In Pine Ridge I found some of the worst conditions imaginable. In South Florida with the Seminole Tribe I found unbelievable prosperity and success. I was struck at the distance between Tribes and wondered why we were not able to pull together as a larger collective to help one another. Why some Tribes struggled by themselves and others were able to make great strides in education, financial, and governmental strength. It was clear that NNABA had to do more and serve a larger purpose than simply legal ideas, scholarships and lobbying.
At each reservation I took time to stop and simply listen. Listen to the people and more importantly listen to mother earth. Sitting in the middle of Navajo, in 105-degree heat, I heard the wind as it continued its journey across the country. Bringing with it pieces of all those people and places it had crossed prior to reaching me. I tried to connect but always found myself falling short. That was probably my greatest struggle. Trying to find common ground with all the Tribal nations. It was clear that the things that helped each Tribe survive were also the biggest differences between them.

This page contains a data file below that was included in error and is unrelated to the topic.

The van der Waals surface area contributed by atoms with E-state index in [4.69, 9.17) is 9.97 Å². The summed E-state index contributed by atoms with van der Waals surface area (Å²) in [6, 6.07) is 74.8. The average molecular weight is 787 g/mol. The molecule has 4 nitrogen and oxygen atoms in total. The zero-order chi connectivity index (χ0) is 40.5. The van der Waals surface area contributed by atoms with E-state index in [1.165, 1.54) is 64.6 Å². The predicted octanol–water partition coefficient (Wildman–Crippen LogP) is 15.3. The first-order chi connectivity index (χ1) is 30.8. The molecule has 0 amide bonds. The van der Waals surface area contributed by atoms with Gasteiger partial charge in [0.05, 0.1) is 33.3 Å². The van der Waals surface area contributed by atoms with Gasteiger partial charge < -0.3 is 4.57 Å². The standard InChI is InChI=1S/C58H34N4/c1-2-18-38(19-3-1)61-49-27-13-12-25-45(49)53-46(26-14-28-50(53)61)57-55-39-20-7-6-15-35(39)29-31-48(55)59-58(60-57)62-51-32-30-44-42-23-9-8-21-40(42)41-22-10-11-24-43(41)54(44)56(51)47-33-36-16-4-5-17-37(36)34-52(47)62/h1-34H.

In the end the journey I took became more personal and led me to recommit myself to not only the goals of NNABA but to continue to reach out to our communities and try to help us all connect with one another. Our strengths will be our best hope for continuing to protect sovereignty; fight for our women and children; preserve our cultures; and ensure that real truths are told about the Native people.